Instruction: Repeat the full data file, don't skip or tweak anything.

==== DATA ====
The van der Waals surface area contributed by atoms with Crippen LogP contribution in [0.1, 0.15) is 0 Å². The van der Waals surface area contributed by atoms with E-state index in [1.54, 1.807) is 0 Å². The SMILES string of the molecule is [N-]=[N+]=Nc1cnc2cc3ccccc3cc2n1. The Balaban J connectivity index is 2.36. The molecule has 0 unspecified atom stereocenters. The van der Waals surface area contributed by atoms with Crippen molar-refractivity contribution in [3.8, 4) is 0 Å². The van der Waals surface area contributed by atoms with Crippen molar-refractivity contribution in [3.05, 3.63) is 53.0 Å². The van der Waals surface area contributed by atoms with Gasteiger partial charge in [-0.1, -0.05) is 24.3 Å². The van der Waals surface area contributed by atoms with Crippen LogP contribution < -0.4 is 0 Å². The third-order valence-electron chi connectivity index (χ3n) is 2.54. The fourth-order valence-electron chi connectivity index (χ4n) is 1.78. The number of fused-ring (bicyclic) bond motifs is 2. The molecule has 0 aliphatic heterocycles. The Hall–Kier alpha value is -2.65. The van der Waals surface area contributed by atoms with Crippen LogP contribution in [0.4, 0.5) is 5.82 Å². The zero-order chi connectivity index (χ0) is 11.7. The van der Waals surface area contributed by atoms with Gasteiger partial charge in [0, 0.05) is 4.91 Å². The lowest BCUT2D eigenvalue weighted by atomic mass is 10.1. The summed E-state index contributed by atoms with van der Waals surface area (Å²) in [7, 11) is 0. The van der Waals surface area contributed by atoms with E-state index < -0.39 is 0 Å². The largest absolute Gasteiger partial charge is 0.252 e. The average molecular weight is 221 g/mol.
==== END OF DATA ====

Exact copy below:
The van der Waals surface area contributed by atoms with Crippen LogP contribution in [0.1, 0.15) is 0 Å². The van der Waals surface area contributed by atoms with E-state index in [1.54, 1.807) is 0 Å². The SMILES string of the molecule is [N-]=[N+]=Nc1cnc2cc3ccccc3cc2n1. The Balaban J connectivity index is 2.36. The molecule has 0 unspecified atom stereocenters. The van der Waals surface area contributed by atoms with Crippen molar-refractivity contribution in [3.8, 4) is 0 Å². The van der Waals surface area contributed by atoms with Crippen molar-refractivity contribution in [3.05, 3.63) is 53.0 Å². The van der Waals surface area contributed by atoms with Gasteiger partial charge in [-0.1, -0.05) is 24.3 Å². The van der Waals surface area contributed by atoms with Crippen LogP contribution < -0.4 is 0 Å². The third-order valence-electron chi connectivity index (χ3n) is 2.54. The fourth-order valence-electron chi connectivity index (χ4n) is 1.78. The number of fused-ring (bicyclic) bond motifs is 2. The molecule has 0 aliphatic heterocycles. The Hall–Kier alpha value is -2.65. The van der Waals surface area contributed by atoms with Crippen LogP contribution in [0.4, 0.5) is 5.82 Å². The zero-order chi connectivity index (χ0) is 11.7. The van der Waals surface area contributed by atoms with Gasteiger partial charge in [0, 0.05) is 4.91 Å². The lowest BCUT2D eigenvalue weighted by atomic mass is 10.1. The summed E-state index contributed by atoms with van der Waals surface area (Å²) in [7, 11) is 0. The van der Waals surface area contributed by atoms with E-state index < -0.39 is 0 Å². The largest absolute Gasteiger partial charge is 0.252 e. The average molecular weight is 221 g/mol.